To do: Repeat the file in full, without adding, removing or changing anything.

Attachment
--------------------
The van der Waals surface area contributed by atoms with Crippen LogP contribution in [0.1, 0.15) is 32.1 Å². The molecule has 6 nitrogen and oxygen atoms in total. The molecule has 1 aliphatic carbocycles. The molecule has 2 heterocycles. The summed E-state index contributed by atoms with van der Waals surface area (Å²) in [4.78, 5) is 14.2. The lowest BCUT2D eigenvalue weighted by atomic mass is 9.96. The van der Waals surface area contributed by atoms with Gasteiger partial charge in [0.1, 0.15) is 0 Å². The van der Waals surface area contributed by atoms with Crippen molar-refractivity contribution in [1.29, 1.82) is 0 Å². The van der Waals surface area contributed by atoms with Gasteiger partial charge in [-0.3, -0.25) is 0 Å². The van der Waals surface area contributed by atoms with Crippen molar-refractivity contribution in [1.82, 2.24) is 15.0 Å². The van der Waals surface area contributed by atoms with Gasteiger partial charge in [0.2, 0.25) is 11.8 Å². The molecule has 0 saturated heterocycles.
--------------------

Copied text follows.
The van der Waals surface area contributed by atoms with Crippen LogP contribution in [0.1, 0.15) is 32.1 Å². The molecule has 6 nitrogen and oxygen atoms in total. The molecule has 1 aliphatic carbocycles. The molecule has 2 heterocycles. The summed E-state index contributed by atoms with van der Waals surface area (Å²) in [4.78, 5) is 14.2. The lowest BCUT2D eigenvalue weighted by atomic mass is 9.96. The van der Waals surface area contributed by atoms with Gasteiger partial charge in [0.1, 0.15) is 0 Å². The van der Waals surface area contributed by atoms with Crippen molar-refractivity contribution in [1.29, 1.82) is 0 Å². The van der Waals surface area contributed by atoms with Gasteiger partial charge in [-0.3, -0.25) is 0 Å². The van der Waals surface area contributed by atoms with Crippen molar-refractivity contribution in [1.82, 2.24) is 15.0 Å². The van der Waals surface area contributed by atoms with Gasteiger partial charge in [0.2, 0.25) is 11.8 Å². The molecule has 0 saturated heterocycles.